auto-propagate		passwd		yes

	enable-cache		group		yes
	positive-time-to-live	group		2592000
	negative-time-to-live	group		20
	suggested-size		group		211
	check-files		group		yes
	persistent		group		yes
	shared			group		yes
	max-db-size		group		33554432
	auto-propagate		group		yes

	enable-cache		hosts		no
	positive-time-to-live	hosts		2592000
	negative-time-to-live	hosts		20
	suggested-size		hosts		211
	check-files		hosts		yes
	persistent		hosts		yes
	shared			hosts		yes
	max-db-size		hosts		33554432

	enable-cache		services	yes
	positive-time-to-live	services	2592000
	negative-time-to-live	services	20
	suggested-size		services	211
	check-files		services	yes
	persistent		services	yes
	shared			services	yes
	max-db-size		services	33554432

While we wait for a mechanism to update /etc/nsswitch.conf automatically like the one provided in bug #496915, the file content need to be manually replaced to ensure LDAP is used as the directory service on the machine. /etc/nsswitch.conf should normally look like this:

passwd:         files ldap
group:          files ldap
shadow:         files ldap
hosts:          files mdns4_minimal [NOTFOUND=return] dns mdns4
networks:       files
protocols:      files
services:       files
ethers:         files
rpc:            files
netgroup:       files ldap

The important parts are that ldap is listed last for passwd, group, shadow and netgroup.

With these changes in place, any user in LDAP will be able to log in locally on the machine using for example kdm, get a local home directory created and have the password as well as user and group attributes cached.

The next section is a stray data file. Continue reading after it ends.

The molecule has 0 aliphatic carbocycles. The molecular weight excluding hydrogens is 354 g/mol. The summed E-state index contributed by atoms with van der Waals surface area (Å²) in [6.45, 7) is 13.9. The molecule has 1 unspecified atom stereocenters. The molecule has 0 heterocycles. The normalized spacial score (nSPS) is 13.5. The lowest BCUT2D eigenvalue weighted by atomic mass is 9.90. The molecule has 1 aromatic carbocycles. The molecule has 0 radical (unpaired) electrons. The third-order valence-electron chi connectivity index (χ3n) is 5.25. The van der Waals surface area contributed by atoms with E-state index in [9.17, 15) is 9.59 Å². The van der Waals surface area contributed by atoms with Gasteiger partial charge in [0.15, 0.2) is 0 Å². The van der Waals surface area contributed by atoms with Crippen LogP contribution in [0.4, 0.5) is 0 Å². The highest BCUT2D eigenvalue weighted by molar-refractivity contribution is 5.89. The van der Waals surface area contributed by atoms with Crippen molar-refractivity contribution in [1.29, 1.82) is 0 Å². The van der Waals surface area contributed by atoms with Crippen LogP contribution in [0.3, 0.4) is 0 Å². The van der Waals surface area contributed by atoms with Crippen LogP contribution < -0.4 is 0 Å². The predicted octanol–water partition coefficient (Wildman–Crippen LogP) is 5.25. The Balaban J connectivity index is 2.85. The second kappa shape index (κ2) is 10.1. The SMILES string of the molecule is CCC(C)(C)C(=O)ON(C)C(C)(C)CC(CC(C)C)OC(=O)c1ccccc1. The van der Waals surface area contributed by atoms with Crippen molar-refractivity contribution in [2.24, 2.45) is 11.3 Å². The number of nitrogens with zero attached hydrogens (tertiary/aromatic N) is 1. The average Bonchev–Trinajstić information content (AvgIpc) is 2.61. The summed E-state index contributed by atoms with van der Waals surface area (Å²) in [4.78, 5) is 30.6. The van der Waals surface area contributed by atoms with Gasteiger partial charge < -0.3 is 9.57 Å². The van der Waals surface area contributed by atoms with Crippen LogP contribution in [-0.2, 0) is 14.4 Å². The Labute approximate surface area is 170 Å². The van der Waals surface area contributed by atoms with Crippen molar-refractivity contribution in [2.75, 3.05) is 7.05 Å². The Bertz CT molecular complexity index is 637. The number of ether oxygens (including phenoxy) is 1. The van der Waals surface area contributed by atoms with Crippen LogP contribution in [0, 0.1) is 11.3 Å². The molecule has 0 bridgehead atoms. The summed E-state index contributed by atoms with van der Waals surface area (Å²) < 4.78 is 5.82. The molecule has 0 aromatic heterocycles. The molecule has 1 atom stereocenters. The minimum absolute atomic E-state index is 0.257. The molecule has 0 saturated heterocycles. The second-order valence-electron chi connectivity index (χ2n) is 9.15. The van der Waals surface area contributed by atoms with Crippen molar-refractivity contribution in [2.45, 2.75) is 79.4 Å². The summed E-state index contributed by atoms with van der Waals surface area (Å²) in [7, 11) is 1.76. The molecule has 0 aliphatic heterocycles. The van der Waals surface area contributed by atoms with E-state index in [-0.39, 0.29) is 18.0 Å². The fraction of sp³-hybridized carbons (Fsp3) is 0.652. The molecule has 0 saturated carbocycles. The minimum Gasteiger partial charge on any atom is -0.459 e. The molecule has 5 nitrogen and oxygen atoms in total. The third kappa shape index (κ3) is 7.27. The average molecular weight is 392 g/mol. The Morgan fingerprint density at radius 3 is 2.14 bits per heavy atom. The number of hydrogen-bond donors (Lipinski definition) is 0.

LDAP/Kerberos + nss-updatedb + libpam-ccreds + libpam-mklocaluser/pam_mkhomedir

Because nscd have had its share of problems, and seem to have problems doing proper caching, I've seen suggestions and recipes to use nss-updatedb to copy parts of the LDAP database locally when the LDAP database is available. I have not tested such setup, because I discovered sssd.

LDAP/Kerberos + sssd + libpam-mklocaluser

A more flexible and robust setup than the nscd combination mentioned earlier that has shown up recently, is the sssd package from Redhat. It is part of the FreeIPA project to provide a Active Directory like directory service for Linux machines. The sssd system combines the caching of passwords and user information into one package, and remove the need for nscd and libpam-ccreds. It support LDAP and Kerberos, but not NIS. Version 1.2 do not support netgroups, but it is said that it will support this in version 1.5 expected to show up later in 2010. Because the sssd package was missing in Debian, I ended up co-maintaining it with Werner, and version 1.2 is now in testing.

These packages need to be installed and configured to get the roaming setup I want

libpam-sss libnss-sss libpam-mklocaluser
The complete setup of sssd is done by editing/creating /etc/sssd/sssd.conf.
config_file_version = 2
reconnection_retries = 3
sbus_timeout = 30
services = nss, pam
domains = INTERN

filter_groups = root
filter_users = root
reconnection_retries = 3

reconnection_retries = 3

enumerate = false
cache_credentials = true

id_provider = ldap
auth_provider = ldap
chpass_provider = ldap

ldap_uri = ldap://ldap
ldap_search_base = dc=skole,dc=skolelinux,dc=no
ldap_tls_reqcert = never
ldap_tls_cacert = /etc/ssl/certs/ca-certificates.crt

I got the same problem here with certificate checking. Had to set "ldap_tls_reqcert = never" to get it working.

With the libnss-sss package in testing at the moment, the nsswitch.conf file is update automatically, so there is no need to modify it manually.

If you want to help out with implementing this for Debian Edu, please contact us on

Tags: debian edu, english, ldap, nuug.